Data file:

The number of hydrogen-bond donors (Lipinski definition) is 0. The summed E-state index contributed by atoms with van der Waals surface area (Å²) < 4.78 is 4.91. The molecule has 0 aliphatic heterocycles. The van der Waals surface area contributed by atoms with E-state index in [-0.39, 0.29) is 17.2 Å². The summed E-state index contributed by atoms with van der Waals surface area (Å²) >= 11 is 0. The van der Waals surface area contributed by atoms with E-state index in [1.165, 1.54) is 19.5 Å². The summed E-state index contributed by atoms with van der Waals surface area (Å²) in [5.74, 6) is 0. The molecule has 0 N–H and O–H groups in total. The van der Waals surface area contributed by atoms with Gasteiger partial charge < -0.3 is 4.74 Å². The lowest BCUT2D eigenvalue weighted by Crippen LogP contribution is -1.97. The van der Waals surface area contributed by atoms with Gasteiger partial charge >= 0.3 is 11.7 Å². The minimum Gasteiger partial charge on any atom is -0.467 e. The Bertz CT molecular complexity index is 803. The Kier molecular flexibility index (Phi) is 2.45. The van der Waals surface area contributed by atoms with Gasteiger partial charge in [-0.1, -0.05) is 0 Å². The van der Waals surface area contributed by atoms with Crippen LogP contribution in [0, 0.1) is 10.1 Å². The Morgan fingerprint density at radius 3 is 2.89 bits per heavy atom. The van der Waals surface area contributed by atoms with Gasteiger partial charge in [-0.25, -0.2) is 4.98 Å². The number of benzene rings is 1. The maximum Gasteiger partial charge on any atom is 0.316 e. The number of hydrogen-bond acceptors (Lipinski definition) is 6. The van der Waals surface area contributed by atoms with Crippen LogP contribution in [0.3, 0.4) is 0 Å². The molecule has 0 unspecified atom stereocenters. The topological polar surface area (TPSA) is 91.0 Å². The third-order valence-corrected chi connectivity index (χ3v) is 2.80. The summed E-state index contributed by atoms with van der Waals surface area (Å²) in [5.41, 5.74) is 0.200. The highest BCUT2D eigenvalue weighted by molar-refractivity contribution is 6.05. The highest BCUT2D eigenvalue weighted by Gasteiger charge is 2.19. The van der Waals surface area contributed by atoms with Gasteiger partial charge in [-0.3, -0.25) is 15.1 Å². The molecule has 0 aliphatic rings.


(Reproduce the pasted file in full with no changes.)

The number of hydrogen-bond donors (Lipinski definition) is 0. The summed E-state index contributed by atoms with van der Waals surface area (Å²) < 4.78 is 4.91. The molecule has 0 aliphatic heterocycles. The van der Waals surface area contributed by atoms with E-state index in [-0.39, 0.29) is 17.2 Å². The summed E-state index contributed by atoms with van der Waals surface area (Å²) >= 11 is 0. The van der Waals surface area contributed by atoms with E-state index in [1.165, 1.54) is 19.5 Å². The summed E-state index contributed by atoms with van der Waals surface area (Å²) in [5.74, 6) is 0. The molecule has 0 N–H and O–H groups in total. The van der Waals surface area contributed by atoms with Gasteiger partial charge < -0.3 is 4.74 Å². The lowest BCUT2D eigenvalue weighted by Crippen LogP contribution is -1.97. The van der Waals surface area contributed by atoms with Gasteiger partial charge >= 0.3 is 11.7 Å². The minimum Gasteiger partial charge on any atom is -0.467 e. The Bertz CT molecular complexity index is 803. The Kier molecular flexibility index (Phi) is 2.45. The van der Waals surface area contributed by atoms with Gasteiger partial charge in [-0.1, -0.05) is 0 Å². The van der Waals surface area contributed by atoms with Crippen LogP contribution in [0, 0.1) is 10.1 Å². The Morgan fingerprint density at radius 3 is 2.89 bits per heavy atom. The van der Waals surface area contributed by atoms with Gasteiger partial charge in [-0.25, -0.2) is 4.98 Å². The number of benzene rings is 1. The maximum Gasteiger partial charge on any atom is 0.316 e. The number of hydrogen-bond acceptors (Lipinski definition) is 6. The van der Waals surface area contributed by atoms with Crippen LogP contribution in [0.3, 0.4) is 0 Å². The molecule has 0 unspecified atom stereocenters. The topological polar surface area (TPSA) is 91.0 Å². The third-order valence-corrected chi connectivity index (χ3v) is 2.80. The summed E-state index contributed by atoms with van der Waals surface area (Å²) in [5.41, 5.74) is 0.200. The highest BCUT2D eigenvalue weighted by molar-refractivity contribution is 6.05. The highest BCUT2D eigenvalue weighted by Gasteiger charge is 2.19. The van der Waals surface area contributed by atoms with Gasteiger partial charge in [-0.3, -0.25) is 15.1 Å². The molecule has 0 aliphatic rings.